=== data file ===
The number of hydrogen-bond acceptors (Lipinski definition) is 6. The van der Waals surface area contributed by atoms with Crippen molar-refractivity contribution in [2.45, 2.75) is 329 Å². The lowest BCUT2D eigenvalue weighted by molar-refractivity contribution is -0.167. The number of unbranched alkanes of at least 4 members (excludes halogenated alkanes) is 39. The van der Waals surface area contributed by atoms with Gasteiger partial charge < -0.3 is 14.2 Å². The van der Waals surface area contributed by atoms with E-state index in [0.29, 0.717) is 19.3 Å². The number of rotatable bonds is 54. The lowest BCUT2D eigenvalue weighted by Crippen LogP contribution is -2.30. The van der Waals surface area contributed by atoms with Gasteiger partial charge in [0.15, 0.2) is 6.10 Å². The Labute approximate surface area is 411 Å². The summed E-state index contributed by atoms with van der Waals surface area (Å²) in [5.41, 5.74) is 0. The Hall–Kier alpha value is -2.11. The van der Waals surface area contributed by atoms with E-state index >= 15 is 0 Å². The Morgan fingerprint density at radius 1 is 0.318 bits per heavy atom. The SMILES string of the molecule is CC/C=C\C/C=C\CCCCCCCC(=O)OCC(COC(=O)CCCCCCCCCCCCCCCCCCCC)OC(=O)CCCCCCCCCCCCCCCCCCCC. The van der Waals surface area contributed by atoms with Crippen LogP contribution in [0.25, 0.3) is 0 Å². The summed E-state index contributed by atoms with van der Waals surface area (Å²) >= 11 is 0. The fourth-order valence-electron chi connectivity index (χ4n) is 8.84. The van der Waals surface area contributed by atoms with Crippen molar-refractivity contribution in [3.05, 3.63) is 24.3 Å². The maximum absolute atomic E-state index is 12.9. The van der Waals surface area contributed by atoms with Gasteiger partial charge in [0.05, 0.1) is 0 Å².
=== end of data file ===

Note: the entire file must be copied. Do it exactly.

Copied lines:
The number of hydrogen-bond acceptors (Lipinski definition) is 6. The van der Waals surface area contributed by atoms with Crippen molar-refractivity contribution in [2.45, 2.75) is 329 Å². The lowest BCUT2D eigenvalue weighted by molar-refractivity contribution is -0.167. The number of unbranched alkanes of at least 4 members (excludes halogenated alkanes) is 39. The van der Waals surface area contributed by atoms with Gasteiger partial charge < -0.3 is 14.2 Å². The van der Waals surface area contributed by atoms with E-state index in [0.29, 0.717) is 19.3 Å². The number of rotatable bonds is 54. The lowest BCUT2D eigenvalue weighted by Crippen LogP contribution is -2.30. The van der Waals surface area contributed by atoms with Gasteiger partial charge in [0.15, 0.2) is 6.10 Å². The Labute approximate surface area is 411 Å². The summed E-state index contributed by atoms with van der Waals surface area (Å²) in [5.41, 5.74) is 0. The Hall–Kier alpha value is -2.11. The van der Waals surface area contributed by atoms with E-state index >= 15 is 0 Å². The Morgan fingerprint density at radius 1 is 0.318 bits per heavy atom. The SMILES string of the molecule is CC/C=C\C/C=C\CCCCCCCC(=O)OCC(COC(=O)CCCCCCCCCCCCCCCCCCCC)OC(=O)CCCCCCCCCCCCCCCCCCCC. The van der Waals surface area contributed by atoms with Crippen LogP contribution in [0.25, 0.3) is 0 Å². The summed E-state index contributed by atoms with van der Waals surface area (Å²) >= 11 is 0. The fourth-order valence-electron chi connectivity index (χ4n) is 8.84. The van der Waals surface area contributed by atoms with Crippen molar-refractivity contribution in [3.05, 3.63) is 24.3 Å². The maximum absolute atomic E-state index is 12.9. The van der Waals surface area contributed by atoms with Gasteiger partial charge in [0.05, 0.1) is 0 Å².